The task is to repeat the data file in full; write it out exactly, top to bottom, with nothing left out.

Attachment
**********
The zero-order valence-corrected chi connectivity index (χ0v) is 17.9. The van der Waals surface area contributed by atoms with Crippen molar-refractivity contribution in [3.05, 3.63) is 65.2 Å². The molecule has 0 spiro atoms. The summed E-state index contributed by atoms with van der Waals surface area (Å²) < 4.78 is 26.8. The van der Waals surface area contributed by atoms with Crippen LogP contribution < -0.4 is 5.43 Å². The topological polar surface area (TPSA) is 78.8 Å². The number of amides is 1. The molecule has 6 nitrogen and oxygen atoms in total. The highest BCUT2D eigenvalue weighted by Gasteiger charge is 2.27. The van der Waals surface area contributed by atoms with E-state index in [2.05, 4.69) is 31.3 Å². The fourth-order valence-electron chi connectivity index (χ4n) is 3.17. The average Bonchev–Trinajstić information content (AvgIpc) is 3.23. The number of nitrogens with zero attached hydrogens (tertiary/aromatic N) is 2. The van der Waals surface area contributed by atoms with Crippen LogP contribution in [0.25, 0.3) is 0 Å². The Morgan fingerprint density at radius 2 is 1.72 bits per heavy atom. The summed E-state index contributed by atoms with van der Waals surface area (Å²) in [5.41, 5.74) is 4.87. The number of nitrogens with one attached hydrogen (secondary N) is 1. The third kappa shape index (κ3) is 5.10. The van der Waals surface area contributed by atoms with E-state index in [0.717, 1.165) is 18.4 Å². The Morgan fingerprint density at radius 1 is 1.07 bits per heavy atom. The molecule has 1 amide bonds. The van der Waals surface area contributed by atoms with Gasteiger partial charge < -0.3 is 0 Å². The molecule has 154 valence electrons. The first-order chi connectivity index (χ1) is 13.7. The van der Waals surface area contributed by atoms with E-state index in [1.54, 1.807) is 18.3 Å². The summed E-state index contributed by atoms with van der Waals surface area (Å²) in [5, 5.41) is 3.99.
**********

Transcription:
The zero-order valence-corrected chi connectivity index (χ0v) is 17.9. The van der Waals surface area contributed by atoms with Crippen molar-refractivity contribution in [3.05, 3.63) is 65.2 Å². The molecule has 0 spiro atoms. The summed E-state index contributed by atoms with van der Waals surface area (Å²) < 4.78 is 26.8. The van der Waals surface area contributed by atoms with Crippen LogP contribution < -0.4 is 5.43 Å². The topological polar surface area (TPSA) is 78.8 Å². The number of amides is 1. The molecule has 6 nitrogen and oxygen atoms in total. The highest BCUT2D eigenvalue weighted by Gasteiger charge is 2.27. The van der Waals surface area contributed by atoms with E-state index in [2.05, 4.69) is 31.3 Å². The fourth-order valence-electron chi connectivity index (χ4n) is 3.17. The average Bonchev–Trinajstić information content (AvgIpc) is 3.23. The number of nitrogens with zero attached hydrogens (tertiary/aromatic N) is 2. The van der Waals surface area contributed by atoms with Crippen LogP contribution in [0.25, 0.3) is 0 Å². The Morgan fingerprint density at radius 2 is 1.72 bits per heavy atom. The summed E-state index contributed by atoms with van der Waals surface area (Å²) in [5.41, 5.74) is 4.87. The number of nitrogens with one attached hydrogen (secondary N) is 1. The third kappa shape index (κ3) is 5.10. The van der Waals surface area contributed by atoms with E-state index in [0.717, 1.165) is 18.4 Å². The Morgan fingerprint density at radius 1 is 1.07 bits per heavy atom. The molecule has 1 amide bonds. The van der Waals surface area contributed by atoms with Gasteiger partial charge < -0.3 is 0 Å². The molecule has 154 valence electrons. The first-order chi connectivity index (χ1) is 13.7. The van der Waals surface area contributed by atoms with E-state index in [1.54, 1.807) is 18.3 Å². The summed E-state index contributed by atoms with van der Waals surface area (Å²) in [5, 5.41) is 3.99.